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I have heard this before. It's kind of difficult to prove. How do you prove if something will live forever? yes, crocs die in captivity, but what are they actually dying of? Old age, or something else? I am not a biologist so I have no definitive answers to anything, I just have observations. They live alot longer in captivity, and what strikes me is, reptiles keep growing. They don't reach a certain size and then stop. Would this have some link to the "immortality gene" or what Dutch Angua is talking about, something that keeps building up the cells after they divide?
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GenYus
Away in a Manager's Special


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I think the immortality of crocodiles could be disproven by calculation the standard deviation of the ages of crocodiles when they died. If the standard deviation is low, then that is the natural lifespan of a crocodile in captivity. If the standard deviation is high, then either crocodiles have not been in captivity longer than they live or they are immortal.

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forceflow15
I Saw Three Shipments


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quote:
by Dutch Angua

Ok, some biological stuff.
Please feel free to correct mistakes:

When a cell divides, small caps on the end of the chromosomes become smaller. These caps are keeping the dividing chromosomes stable. After a certain amount of dividing, the caps have become too small to keep the chromosome stable, and so the chromosome is unable to do the job. This happens near the end of a life.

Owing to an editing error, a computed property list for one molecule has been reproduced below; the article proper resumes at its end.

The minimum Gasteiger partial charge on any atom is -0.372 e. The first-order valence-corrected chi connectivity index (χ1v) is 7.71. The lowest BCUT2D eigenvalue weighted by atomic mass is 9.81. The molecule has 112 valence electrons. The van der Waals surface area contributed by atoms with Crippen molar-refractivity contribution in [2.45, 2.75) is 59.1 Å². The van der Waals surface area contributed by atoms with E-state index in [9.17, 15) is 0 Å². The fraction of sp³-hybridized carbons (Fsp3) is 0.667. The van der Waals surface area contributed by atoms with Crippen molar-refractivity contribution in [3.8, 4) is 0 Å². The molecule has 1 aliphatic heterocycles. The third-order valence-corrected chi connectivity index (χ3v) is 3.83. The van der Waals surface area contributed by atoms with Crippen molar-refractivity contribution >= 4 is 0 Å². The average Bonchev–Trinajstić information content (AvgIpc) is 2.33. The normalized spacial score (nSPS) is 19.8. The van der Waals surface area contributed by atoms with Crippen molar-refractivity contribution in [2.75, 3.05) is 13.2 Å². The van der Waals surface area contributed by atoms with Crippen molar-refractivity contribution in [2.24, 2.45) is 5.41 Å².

This is true. The caps are called telemers. When DNA divides the strand has to unravel. This causes damage to the strand. When it retwines, the DNA is no longer the same molecule. That's where telemers come into play. They take the damage so that the DNA can stay relatively close to the original strand. However, over time the telemer unravels until it is gone. This happens near the end of life for that cell, not necessarily for the entire animal.

In addition, methods of repairing the telemer exist. This would be the process that would make the crocodiles long-lived. However, the process is not perfect and no animal is truly immortal, even if saved from all potential hazards (i.e. lived life in a total clean room, with no bacteria or viruses, and no competition for food from other animals, and no predators). Telemers are a key to long life, just not immortality.

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Forceflow

"There was Joye in the courtroom, but he slipped on a-peel." = Prof. Kutner

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Troodon
It Came Upon a Midnight Clearance


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Obviously immortality is technically possible - life has been continuously going on for more than three billion years without interruptions, so the "spark of life" in each of us is billions of years old. The question is whether it is possible to keep a particualr body alive instead of going through the cycle of large multicellular body->single-celled fertilized egg->new large multicelluar body. I don't think it is, at least not anytime soon, but I also think that very dramatic increases in lifespan will be possible.

Consider a hypothetical animal that does not age. It has a 1 in 30 chance of being killed by predators/diseases/etc. every year. This means that despite never aging, the average such animal will live 30 years and less than 4 animals in 100 will live to be 100 years old. Only about one in a million billion of these animals will live to be 1,000. Then consider a mutation in this animal that automatically kills it when that animal turns 1,000. Such a mutation will have no evolutionary pressure against it because the animals are not living to 1,000 anyway, and so it and other mutations like it will build up. Even a mutation that automatically kills the animal when it turns 100 will be preserved if it gives the animal even some small other advantage because so few mutant animals will live long enough to suffer from its disadvantage. This is what I think is the case in humans: a buildup of genes that were harmless or a even a little helpful in our past but make us die sooner now. By getting rid of them, we will be able to significantly prolong our lives.